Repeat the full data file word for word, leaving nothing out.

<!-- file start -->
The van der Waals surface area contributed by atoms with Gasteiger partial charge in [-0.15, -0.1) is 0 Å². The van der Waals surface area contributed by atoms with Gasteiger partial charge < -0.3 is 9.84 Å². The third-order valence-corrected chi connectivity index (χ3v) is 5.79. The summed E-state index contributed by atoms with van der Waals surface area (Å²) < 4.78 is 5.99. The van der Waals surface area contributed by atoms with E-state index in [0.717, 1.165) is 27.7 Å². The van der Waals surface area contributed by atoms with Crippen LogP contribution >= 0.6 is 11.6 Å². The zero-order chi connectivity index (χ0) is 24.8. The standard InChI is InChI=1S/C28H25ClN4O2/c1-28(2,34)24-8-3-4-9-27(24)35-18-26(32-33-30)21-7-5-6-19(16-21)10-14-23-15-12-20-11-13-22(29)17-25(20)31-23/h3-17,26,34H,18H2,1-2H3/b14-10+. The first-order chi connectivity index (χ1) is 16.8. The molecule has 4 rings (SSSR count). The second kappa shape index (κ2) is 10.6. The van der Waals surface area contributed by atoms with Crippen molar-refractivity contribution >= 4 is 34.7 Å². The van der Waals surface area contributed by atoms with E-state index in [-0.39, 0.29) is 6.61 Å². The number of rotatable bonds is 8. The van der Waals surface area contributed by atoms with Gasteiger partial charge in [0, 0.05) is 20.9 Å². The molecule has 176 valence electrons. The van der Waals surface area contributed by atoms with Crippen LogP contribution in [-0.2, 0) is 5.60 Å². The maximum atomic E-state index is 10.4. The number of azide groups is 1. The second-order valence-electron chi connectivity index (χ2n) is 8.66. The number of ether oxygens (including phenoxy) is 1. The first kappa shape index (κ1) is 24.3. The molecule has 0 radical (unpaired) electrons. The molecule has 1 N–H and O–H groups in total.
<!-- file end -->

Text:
The van der Waals surface area contributed by atoms with Gasteiger partial charge in [-0.15, -0.1) is 0 Å². The van der Waals surface area contributed by atoms with Gasteiger partial charge < -0.3 is 9.84 Å². The third-order valence-corrected chi connectivity index (χ3v) is 5.79. The summed E-state index contributed by atoms with van der Waals surface area (Å²) < 4.78 is 5.99. The van der Waals surface area contributed by atoms with E-state index in [0.717, 1.165) is 27.7 Å². The van der Waals surface area contributed by atoms with Crippen LogP contribution >= 0.6 is 11.6 Å². The zero-order chi connectivity index (χ0) is 24.8. The standard InChI is InChI=1S/C28H25ClN4O2/c1-28(2,34)24-8-3-4-9-27(24)35-18-26(32-33-30)21-7-5-6-19(16-21)10-14-23-15-12-20-11-13-22(29)17-25(20)31-23/h3-17,26,34H,18H2,1-2H3/b14-10+. The first-order chi connectivity index (χ1) is 16.8. The molecule has 4 rings (SSSR count). The second kappa shape index (κ2) is 10.6. The van der Waals surface area contributed by atoms with Crippen molar-refractivity contribution >= 4 is 34.7 Å². The van der Waals surface area contributed by atoms with E-state index in [-0.39, 0.29) is 6.61 Å². The number of rotatable bonds is 8. The van der Waals surface area contributed by atoms with Gasteiger partial charge in [0, 0.05) is 20.9 Å². The molecule has 176 valence electrons. The van der Waals surface area contributed by atoms with Crippen LogP contribution in [-0.2, 0) is 5.60 Å². The maximum atomic E-state index is 10.4. The number of azide groups is 1. The second-order valence-electron chi connectivity index (χ2n) is 8.66. The number of ether oxygens (including phenoxy) is 1. The first kappa shape index (κ1) is 24.3. The molecule has 0 radical (unpaired) electrons. The molecule has 1 N–H and O–H groups in total.